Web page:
Management! Hate to have Digital Rights Management Red Flag any of my CD-Rs by mistake, even if I haven't violated any copyright! Choice be damned, whose idea was this? What other wonderful ideas do they have for monitoring what I do in my Bedroom? Music Serving my Butt-
didn't know that I was entertaining someone outside my
Bedroom! Why was something like this even concidered?
Disconnect your Internet connection while you play/ burn discs.
Disconnecting from the internet is simple, but probably overkill and a PITA to plug/unplug. I'd just block the ports or IP address(es) in the firewall that WM player accesses if the method that Lenny zwik mentioned doesn't do the job.
Try Media Monkey or foobar 2000. Search for them on google. Also, get Nero 8 or 9 or higher or Roxio's latest version to do your burning duties. If you have the 64 bit Windows make sure your programs are compatiable.

check out computersworth.com for great pricing on roxio and nero. The retail version has many more features than the express version, hands down!

I don't use Media Player at all!!!!!
Disconnecting from the Internet does nothing for Downloading. Trying other Media Players? Aren't the Internet Explorer Protocols that link whatever Media Player, Windows 7, and WindowsMedia.com still there? How do you get rid of those? This WindowsMedia.com, with Digital Rights Management, is starting to sound like the Master Control Program from Tron! Even so, it goes even farther by monitoring what CDs I listen to, in the privacy of my own home! Privacy isn't a choice, it is a Right! Microsoft, and Bill Gates don't know the difference? The thing that burns me the most is the PC Music Serving BandWagon trying to drive this thing down everyones throat, and not forwarning anyone about things like this!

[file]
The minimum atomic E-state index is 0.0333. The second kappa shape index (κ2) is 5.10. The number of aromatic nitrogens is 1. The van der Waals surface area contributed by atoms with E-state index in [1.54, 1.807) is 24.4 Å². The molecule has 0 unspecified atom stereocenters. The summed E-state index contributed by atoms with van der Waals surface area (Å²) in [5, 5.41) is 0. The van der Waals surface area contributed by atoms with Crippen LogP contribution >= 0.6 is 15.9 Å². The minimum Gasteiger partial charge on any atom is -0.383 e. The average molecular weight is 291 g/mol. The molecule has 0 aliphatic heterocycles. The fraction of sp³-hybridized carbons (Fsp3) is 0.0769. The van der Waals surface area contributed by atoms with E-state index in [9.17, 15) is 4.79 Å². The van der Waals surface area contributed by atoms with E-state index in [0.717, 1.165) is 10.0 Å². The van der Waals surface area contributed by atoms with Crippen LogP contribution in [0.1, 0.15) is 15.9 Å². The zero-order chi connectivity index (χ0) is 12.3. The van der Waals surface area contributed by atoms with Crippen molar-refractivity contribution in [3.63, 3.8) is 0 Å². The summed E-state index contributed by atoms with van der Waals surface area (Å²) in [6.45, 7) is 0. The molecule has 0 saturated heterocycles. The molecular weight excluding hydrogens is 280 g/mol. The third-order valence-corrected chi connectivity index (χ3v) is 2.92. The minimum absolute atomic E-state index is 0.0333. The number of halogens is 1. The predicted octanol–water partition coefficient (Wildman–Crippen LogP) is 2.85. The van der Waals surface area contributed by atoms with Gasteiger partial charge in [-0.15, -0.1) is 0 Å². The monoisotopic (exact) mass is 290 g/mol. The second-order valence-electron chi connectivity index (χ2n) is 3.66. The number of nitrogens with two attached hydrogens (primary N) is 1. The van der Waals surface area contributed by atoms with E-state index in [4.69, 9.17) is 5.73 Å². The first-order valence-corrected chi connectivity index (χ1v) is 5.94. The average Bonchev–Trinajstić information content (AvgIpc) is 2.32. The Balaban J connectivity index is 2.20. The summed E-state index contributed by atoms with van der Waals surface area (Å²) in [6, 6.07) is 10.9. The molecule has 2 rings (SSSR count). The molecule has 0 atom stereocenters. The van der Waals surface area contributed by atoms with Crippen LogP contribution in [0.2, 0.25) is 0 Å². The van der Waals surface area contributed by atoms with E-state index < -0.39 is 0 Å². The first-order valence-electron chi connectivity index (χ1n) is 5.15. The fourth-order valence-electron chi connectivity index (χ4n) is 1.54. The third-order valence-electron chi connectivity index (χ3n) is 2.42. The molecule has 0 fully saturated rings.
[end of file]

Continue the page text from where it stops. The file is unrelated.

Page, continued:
Just leaving everyone to be blindsided who are trying to create a PC Music Server! Since everyone is avoiding my earlier question, I will ask it one more time: Concidering Privacy issues, why was something like this even concidered? Is it because no-one has an answer? Can anyone here honestly admit that maybe the PC Music Server wasn't such a good idea after all? Hey, if Corporations are going to monitor what I do in the Privacy of my own Home, maybe the price of your PC Music Serving Band Wagon is too high?